Nana Vol 9: The two Nanas sadly grow apart due to Hachi's pregnancy and marriage proposal from Takumi, exemplified by the touching scene where their beloved matching strawberry drinking glasses accidentally break! This volume is definitely thicker than normal with lots of insight into Reira's background, as well as a bonus story on how Trapnest was formed. It's so sad to see the Nanas living apart in separate places, though!

Black Jack Vol 7: As always, this volume is filled with more fantastic stories of my current Osamu Tezuka character obsession, including a fascinating look at Black Jack's dark past as he tries to get revenge for the death of his mother! There's also a touching appearance of the girl who was the "model" for Pinoko, which shows Tezuka's skill in conveying moving emotion with simple manga technique.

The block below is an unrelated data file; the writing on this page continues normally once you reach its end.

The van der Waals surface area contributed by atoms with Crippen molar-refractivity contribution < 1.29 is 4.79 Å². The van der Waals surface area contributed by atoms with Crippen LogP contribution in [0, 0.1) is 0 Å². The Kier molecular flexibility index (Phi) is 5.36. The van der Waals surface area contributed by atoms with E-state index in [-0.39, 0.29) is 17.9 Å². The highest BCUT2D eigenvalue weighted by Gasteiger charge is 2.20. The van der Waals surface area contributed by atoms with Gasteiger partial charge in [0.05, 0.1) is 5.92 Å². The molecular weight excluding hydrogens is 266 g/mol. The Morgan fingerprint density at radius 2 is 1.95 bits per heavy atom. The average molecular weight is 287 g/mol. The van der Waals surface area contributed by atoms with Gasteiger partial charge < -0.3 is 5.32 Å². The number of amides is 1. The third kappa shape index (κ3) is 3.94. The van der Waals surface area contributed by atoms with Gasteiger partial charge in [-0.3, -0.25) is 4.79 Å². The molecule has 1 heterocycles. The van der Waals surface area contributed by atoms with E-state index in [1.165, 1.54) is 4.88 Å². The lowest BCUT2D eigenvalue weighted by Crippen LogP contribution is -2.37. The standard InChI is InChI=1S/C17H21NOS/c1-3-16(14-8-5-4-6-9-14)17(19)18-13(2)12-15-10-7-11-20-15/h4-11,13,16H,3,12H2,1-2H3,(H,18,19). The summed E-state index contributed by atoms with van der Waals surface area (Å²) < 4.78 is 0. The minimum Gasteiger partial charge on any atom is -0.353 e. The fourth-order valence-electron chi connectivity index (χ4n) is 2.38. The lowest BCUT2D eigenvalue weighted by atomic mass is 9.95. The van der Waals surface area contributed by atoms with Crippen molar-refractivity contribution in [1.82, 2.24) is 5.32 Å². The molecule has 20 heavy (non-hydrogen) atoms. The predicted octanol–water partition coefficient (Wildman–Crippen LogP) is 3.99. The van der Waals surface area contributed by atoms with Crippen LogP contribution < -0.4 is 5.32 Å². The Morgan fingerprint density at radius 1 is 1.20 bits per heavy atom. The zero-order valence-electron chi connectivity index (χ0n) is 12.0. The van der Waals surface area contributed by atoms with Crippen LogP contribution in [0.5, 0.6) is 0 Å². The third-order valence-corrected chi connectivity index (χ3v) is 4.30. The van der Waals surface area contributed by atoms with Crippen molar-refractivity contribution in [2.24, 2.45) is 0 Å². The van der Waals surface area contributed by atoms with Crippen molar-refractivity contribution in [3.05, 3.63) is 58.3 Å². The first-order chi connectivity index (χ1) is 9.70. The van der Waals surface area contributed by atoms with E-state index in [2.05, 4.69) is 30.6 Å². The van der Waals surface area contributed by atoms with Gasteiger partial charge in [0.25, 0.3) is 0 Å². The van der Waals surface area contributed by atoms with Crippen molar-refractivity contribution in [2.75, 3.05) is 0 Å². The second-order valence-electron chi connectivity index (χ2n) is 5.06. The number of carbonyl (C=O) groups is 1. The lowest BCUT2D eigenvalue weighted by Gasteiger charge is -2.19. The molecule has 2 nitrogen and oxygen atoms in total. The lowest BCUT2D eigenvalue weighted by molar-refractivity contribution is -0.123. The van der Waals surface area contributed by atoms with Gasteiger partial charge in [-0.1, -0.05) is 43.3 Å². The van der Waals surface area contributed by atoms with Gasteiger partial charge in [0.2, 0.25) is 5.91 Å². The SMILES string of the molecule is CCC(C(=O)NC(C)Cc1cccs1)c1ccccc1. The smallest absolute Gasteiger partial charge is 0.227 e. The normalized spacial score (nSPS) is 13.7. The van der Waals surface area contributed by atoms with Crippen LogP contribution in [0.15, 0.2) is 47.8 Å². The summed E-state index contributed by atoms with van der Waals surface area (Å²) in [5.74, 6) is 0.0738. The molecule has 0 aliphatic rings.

Nextworld Vol 2: On the other hand, some of Osamu Tezuka's early work from the 1940s can be incredibly boring, and Nextworld is a perfect example. I read the first volume of this manga back in 2005, and I never would have bought the second, but I couldn't pass it up for free on PaperBack Swap. The alien Noah's Ark story is kind of cool, but overall I was just glad to get through the book. I'm really glad that Tezuka moved past this style!

Sailor Scout Guide / Sailor Venus: Incredibly, I was able to get all five volumes of this out of print series from PaperBack Swap, and it was fun to read the last one about Sailor Venus! The content is just like the other books (tons of frame captures, episode summaries and crazy tidbits of information), and once again I enjoyed the sappy poetry selections at the end. I really want to watch Sailor Moon again now!


Disneyland & Los Angeles vacation